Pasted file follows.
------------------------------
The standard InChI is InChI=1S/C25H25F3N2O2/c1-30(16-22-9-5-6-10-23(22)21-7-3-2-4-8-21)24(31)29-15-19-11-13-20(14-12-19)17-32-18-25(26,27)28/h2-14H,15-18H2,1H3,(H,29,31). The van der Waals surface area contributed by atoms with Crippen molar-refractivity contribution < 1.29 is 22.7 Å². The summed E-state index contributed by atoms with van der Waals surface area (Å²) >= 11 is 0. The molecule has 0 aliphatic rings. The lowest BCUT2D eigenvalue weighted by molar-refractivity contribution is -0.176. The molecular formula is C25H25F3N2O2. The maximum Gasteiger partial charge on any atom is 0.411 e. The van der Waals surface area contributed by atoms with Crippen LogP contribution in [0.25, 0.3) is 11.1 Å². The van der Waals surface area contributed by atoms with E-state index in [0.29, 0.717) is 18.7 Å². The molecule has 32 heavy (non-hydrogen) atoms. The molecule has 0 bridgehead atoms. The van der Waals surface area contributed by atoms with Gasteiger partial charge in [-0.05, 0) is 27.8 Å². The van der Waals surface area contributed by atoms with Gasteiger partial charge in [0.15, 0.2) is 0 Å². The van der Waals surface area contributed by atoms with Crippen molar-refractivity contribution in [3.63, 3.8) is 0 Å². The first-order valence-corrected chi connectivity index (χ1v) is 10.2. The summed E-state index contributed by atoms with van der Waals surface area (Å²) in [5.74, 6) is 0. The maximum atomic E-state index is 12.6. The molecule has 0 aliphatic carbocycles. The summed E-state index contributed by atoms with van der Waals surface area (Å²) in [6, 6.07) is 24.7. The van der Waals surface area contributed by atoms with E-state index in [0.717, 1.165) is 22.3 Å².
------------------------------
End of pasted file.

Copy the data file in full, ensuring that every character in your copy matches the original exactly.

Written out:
The standard InChI is InChI=1S/C25H25F3N2O2/c1-30(16-22-9-5-6-10-23(22)21-7-3-2-4-8-21)24(31)29-15-19-11-13-20(14-12-19)17-32-18-25(26,27)28/h2-14H,15-18H2,1H3,(H,29,31). The van der Waals surface area contributed by atoms with Crippen molar-refractivity contribution < 1.29 is 22.7 Å². The summed E-state index contributed by atoms with van der Waals surface area (Å²) >= 11 is 0. The molecule has 0 aliphatic rings. The lowest BCUT2D eigenvalue weighted by molar-refractivity contribution is -0.176. The molecular formula is C25H25F3N2O2. The maximum Gasteiger partial charge on any atom is 0.411 e. The van der Waals surface area contributed by atoms with Crippen LogP contribution in [0.25, 0.3) is 11.1 Å². The van der Waals surface area contributed by atoms with E-state index in [0.29, 0.717) is 18.7 Å². The molecule has 32 heavy (non-hydrogen) atoms. The molecule has 0 bridgehead atoms. The van der Waals surface area contributed by atoms with Gasteiger partial charge in [-0.05, 0) is 27.8 Å². The van der Waals surface area contributed by atoms with Gasteiger partial charge in [0.15, 0.2) is 0 Å². The van der Waals surface area contributed by atoms with Crippen molar-refractivity contribution in [3.63, 3.8) is 0 Å². The first-order valence-corrected chi connectivity index (χ1v) is 10.2. The summed E-state index contributed by atoms with van der Waals surface area (Å²) in [5.74, 6) is 0. The maximum atomic E-state index is 12.6. The molecule has 0 aliphatic carbocycles. The summed E-state index contributed by atoms with van der Waals surface area (Å²) in [6, 6.07) is 24.7. The van der Waals surface area contributed by atoms with E-state index in [0.717, 1.165) is 22.3 Å².